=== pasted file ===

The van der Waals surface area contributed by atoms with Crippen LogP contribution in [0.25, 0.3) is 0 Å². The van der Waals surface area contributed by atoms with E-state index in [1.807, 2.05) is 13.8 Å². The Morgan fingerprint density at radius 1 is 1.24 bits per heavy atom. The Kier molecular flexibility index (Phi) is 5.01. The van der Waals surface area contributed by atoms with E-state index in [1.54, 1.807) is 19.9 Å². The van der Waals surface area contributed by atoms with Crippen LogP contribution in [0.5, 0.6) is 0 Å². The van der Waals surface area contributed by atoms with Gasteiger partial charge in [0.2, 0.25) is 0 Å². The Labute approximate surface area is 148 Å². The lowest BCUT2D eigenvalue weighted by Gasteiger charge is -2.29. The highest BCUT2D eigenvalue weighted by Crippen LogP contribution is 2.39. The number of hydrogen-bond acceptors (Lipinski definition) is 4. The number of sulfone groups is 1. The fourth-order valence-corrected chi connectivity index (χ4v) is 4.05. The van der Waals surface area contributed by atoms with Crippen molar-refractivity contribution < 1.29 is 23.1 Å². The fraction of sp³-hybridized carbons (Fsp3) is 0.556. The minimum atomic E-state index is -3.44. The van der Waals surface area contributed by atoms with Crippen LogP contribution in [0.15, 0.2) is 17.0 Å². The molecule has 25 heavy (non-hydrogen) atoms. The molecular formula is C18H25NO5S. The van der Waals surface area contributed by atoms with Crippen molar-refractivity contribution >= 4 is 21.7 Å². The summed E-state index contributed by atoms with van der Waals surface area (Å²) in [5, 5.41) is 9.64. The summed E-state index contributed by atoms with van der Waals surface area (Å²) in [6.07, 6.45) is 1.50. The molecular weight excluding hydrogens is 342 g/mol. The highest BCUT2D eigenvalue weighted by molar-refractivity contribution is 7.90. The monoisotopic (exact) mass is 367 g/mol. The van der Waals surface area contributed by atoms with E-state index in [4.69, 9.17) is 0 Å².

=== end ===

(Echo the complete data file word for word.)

The van der Waals surface area contributed by atoms with Crippen LogP contribution in [0.25, 0.3) is 0 Å². The van der Waals surface area contributed by atoms with E-state index in [1.807, 2.05) is 13.8 Å². The Morgan fingerprint density at radius 1 is 1.24 bits per heavy atom. The Kier molecular flexibility index (Phi) is 5.01. The van der Waals surface area contributed by atoms with E-state index in [1.54, 1.807) is 19.9 Å². The van der Waals surface area contributed by atoms with Crippen LogP contribution in [0.5, 0.6) is 0 Å². The van der Waals surface area contributed by atoms with Gasteiger partial charge in [0.2, 0.25) is 0 Å². The Labute approximate surface area is 148 Å². The lowest BCUT2D eigenvalue weighted by Gasteiger charge is -2.29. The highest BCUT2D eigenvalue weighted by Crippen LogP contribution is 2.39. The number of hydrogen-bond acceptors (Lipinski definition) is 4. The number of sulfone groups is 1. The fourth-order valence-corrected chi connectivity index (χ4v) is 4.05. The van der Waals surface area contributed by atoms with Crippen molar-refractivity contribution < 1.29 is 23.1 Å². The fraction of sp³-hybridized carbons (Fsp3) is 0.556. The minimum atomic E-state index is -3.44. The van der Waals surface area contributed by atoms with Crippen LogP contribution in [0.15, 0.2) is 17.0 Å². The molecule has 25 heavy (non-hydrogen) atoms. The molecular formula is C18H25NO5S. The van der Waals surface area contributed by atoms with Crippen molar-refractivity contribution >= 4 is 21.7 Å². The summed E-state index contributed by atoms with van der Waals surface area (Å²) in [5, 5.41) is 9.64. The summed E-state index contributed by atoms with van der Waals surface area (Å²) in [6.07, 6.45) is 1.50. The molecular weight excluding hydrogens is 342 g/mol. The highest BCUT2D eigenvalue weighted by molar-refractivity contribution is 7.90. The monoisotopic (exact) mass is 367 g/mol. The van der Waals surface area contributed by atoms with E-state index in [4.69, 9.17) is 0 Å².